19 Minutes on The Day

Synopsis:  One Family, a suburban area near a refinery using HFA

Jen:  A mother, going about her life in an upscale development in the South Bay, below Los Angeles.

         Jen is married and lives seven miles from the Torrance Refinery, but today, when she opened her door to pick up the Daily Breeze, the local paper, she caught a faint scent of it in the wind, which is blowing hard, moving the spring leaves on the tree outside the windows on this side of their home like the ripple of an ocean wave.  The smell is not annoying enough to warrant complaint.  Claims of climate change are a topic for satire with Jen’s friends.   
Jen is in her late 30’s, a natural blond with perfect skin who has aced her way through life.  
         It is just past 6:08 am.  Jen, a working mother, who gave up the fast track to be home with her two daughters, is working on a news release, now nearly finished.  Her client is Cape Media, a start-up in which Jen has invested sweat equity.   Assessing several offers, she decided the company’s business plan, an Uber approach to providing local news is a winner.  Jen serves on their board and works remotely as their PR Director.  

         Five days a week Jen drives Abby, the oldest, by five years, to her private school or, for the youngest, Molly, to daycare at Miss Montgomery’s School for the Young.  Daycare will end at the same time Jen picks up Abby, as the schools are next door to each other.   After that, the day is given to playdates or lessons.    Abby, older by five years, is now in sixth grade and views herself as an adult.

         Glancing away from the clock over her desk, Jen finishes the news release she is writing, sends it, and glances at her email, seeing one is from her next-door neighbor, Jacqui Stafford.  She and Jacqui share a passion for pastries and once and a while slip out to enjoy a self-indulgent hour at La Patisserie, which is tucked into a quiet corner of the local mall.   Lately, Jacqui has started reading the Facebook site for the group opposed to the local refinery. The email could be pastries, but it could be another request she attends the next meeting of a group called South Bay Families Lobbying Against Refinery Exposures or FLARE, with Jacqui.  This would mean being crowded into a car-pool of other moms from the area, waiting for the meeting to start, listening, and tolerating the ride home.  Not Jen’s thing.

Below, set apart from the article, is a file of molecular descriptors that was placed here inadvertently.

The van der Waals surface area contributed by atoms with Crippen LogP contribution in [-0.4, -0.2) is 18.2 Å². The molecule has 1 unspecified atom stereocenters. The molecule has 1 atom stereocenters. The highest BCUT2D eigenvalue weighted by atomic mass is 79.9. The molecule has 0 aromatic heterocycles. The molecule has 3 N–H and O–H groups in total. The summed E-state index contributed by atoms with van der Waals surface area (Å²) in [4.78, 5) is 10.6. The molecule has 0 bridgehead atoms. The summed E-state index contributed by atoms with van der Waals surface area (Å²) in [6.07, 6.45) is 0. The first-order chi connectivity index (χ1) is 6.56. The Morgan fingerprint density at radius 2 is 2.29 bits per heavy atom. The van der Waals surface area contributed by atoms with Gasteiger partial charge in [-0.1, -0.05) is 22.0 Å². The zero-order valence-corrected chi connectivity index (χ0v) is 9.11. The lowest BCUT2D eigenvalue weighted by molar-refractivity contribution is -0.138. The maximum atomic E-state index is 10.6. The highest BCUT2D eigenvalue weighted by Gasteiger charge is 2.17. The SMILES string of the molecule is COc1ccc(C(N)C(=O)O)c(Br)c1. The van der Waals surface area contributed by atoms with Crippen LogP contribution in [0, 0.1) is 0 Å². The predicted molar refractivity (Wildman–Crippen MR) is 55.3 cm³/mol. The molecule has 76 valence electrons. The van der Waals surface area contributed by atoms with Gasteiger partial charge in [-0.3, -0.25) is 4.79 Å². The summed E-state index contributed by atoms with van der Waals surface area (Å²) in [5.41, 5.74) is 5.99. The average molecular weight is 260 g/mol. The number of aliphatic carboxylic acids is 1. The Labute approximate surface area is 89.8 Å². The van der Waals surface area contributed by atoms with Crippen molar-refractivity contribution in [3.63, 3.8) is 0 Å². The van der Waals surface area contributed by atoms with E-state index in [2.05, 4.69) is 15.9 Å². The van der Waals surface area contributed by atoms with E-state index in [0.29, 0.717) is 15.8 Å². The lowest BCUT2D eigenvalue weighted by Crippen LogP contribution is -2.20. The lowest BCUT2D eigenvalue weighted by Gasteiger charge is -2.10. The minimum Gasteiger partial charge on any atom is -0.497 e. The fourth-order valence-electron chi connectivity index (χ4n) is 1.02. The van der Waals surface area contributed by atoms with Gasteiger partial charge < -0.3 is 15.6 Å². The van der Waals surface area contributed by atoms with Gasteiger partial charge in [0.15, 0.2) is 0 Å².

Jacqui's kids are nearly the same age as Jen's, the oldest, a girl, Connie, bake goodies to be sold at Abby and Molly's Lemonade Stand.  

         Jen leans back, delighting for a moment in the serene calm of her office.  It is perfectly organized and furnished in ivory and Celadon green.  Although many of her friends have stopped buying antiques, Jen still appreciates their fine, detailed workmanship.  She refinished this desk herself, taking off layers of paint to reveal the lovely grain of the wood.  Through research, she discovered the piece is over 200 years old and the work of a master woodworker from Amesbury, Massachusetts.  His name was faint, but readable, on the underside of one of the drawers.   Jen paid $45 for it at an estate sale.  Now, it sits between ivory-colored shelves and wood filing cabinets, painted to match the walls.  

        Photos of Molly and Abby at the Lemonade stand with Eric, Jacqui’s youngest, getting ready to squeeze lemons, and setting up cupcakes for sale, hang beside them.  Jeff, Jacqui's husband, sent Jen a copy of his shot, already framed.

        Her wedding portrait with Dwayne smiles at her, with images from their vacations together.  Each perfectly framed image is placed, in relation to the others, to create a chronological tour of their lives.   

        It was tough for Jen to give up her job at West Star Communications, the huge telecommunications company where she won awards and rose to early prominence. She thought long and hard about this because her career was both stimulating and challenging.  But being with the girls, and knowing they were safe, came first.  Dwayne agreed.  He works thirty miles away, hates the commute, but is happy knowing they are safe, too.  



       Kendal Commons is a development where children play freely, and families visit back and forth like the small town of another century.  Nearly every weekend the neighbors get together for meals and organize trips to the many local places which are educational and fun.